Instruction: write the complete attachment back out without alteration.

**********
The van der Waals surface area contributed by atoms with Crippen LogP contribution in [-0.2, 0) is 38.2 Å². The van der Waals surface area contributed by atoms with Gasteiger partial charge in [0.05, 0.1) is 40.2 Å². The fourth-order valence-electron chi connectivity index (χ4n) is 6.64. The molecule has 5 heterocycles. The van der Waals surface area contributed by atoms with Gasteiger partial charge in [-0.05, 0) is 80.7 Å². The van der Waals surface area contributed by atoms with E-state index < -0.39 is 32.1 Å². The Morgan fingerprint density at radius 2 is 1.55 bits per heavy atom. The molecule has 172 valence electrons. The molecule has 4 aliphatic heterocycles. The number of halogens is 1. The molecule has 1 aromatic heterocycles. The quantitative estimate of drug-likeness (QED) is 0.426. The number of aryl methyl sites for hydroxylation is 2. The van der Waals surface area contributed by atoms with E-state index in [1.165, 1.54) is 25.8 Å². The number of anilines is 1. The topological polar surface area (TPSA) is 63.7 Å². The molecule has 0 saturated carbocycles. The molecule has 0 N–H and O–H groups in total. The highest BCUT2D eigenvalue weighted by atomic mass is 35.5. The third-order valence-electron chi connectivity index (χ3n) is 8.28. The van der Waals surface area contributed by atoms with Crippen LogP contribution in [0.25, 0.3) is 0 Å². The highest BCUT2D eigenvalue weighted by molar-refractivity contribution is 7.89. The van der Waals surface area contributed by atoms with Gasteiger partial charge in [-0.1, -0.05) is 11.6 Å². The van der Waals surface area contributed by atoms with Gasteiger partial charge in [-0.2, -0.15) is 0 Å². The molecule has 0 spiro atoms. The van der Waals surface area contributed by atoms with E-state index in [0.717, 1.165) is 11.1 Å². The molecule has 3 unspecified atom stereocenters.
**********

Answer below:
The van der Waals surface area contributed by atoms with Crippen LogP contribution in [-0.2, 0) is 38.2 Å². The van der Waals surface area contributed by atoms with Gasteiger partial charge in [0.05, 0.1) is 40.2 Å². The fourth-order valence-electron chi connectivity index (χ4n) is 6.64. The molecule has 5 heterocycles. The van der Waals surface area contributed by atoms with Gasteiger partial charge in [-0.05, 0) is 80.7 Å². The van der Waals surface area contributed by atoms with E-state index < -0.39 is 32.1 Å². The Morgan fingerprint density at radius 2 is 1.55 bits per heavy atom. The molecule has 172 valence electrons. The molecule has 4 aliphatic heterocycles. The number of halogens is 1. The molecule has 1 aromatic heterocycles. The quantitative estimate of drug-likeness (QED) is 0.426. The number of aryl methyl sites for hydroxylation is 2. The van der Waals surface area contributed by atoms with E-state index in [1.165, 1.54) is 25.8 Å². The number of anilines is 1. The topological polar surface area (TPSA) is 63.7 Å². The molecule has 0 saturated carbocycles. The molecule has 0 N–H and O–H groups in total. The highest BCUT2D eigenvalue weighted by atomic mass is 35.5. The third-order valence-electron chi connectivity index (χ3n) is 8.28. The van der Waals surface area contributed by atoms with Crippen LogP contribution in [0.25, 0.3) is 0 Å². The highest BCUT2D eigenvalue weighted by molar-refractivity contribution is 7.89. The van der Waals surface area contributed by atoms with Gasteiger partial charge in [-0.1, -0.05) is 11.6 Å². The van der Waals surface area contributed by atoms with Gasteiger partial charge in [-0.2, -0.15) is 0 Å². The molecule has 0 spiro atoms. The van der Waals surface area contributed by atoms with E-state index in [0.717, 1.165) is 11.1 Å². The molecule has 3 unspecified atom stereocenters.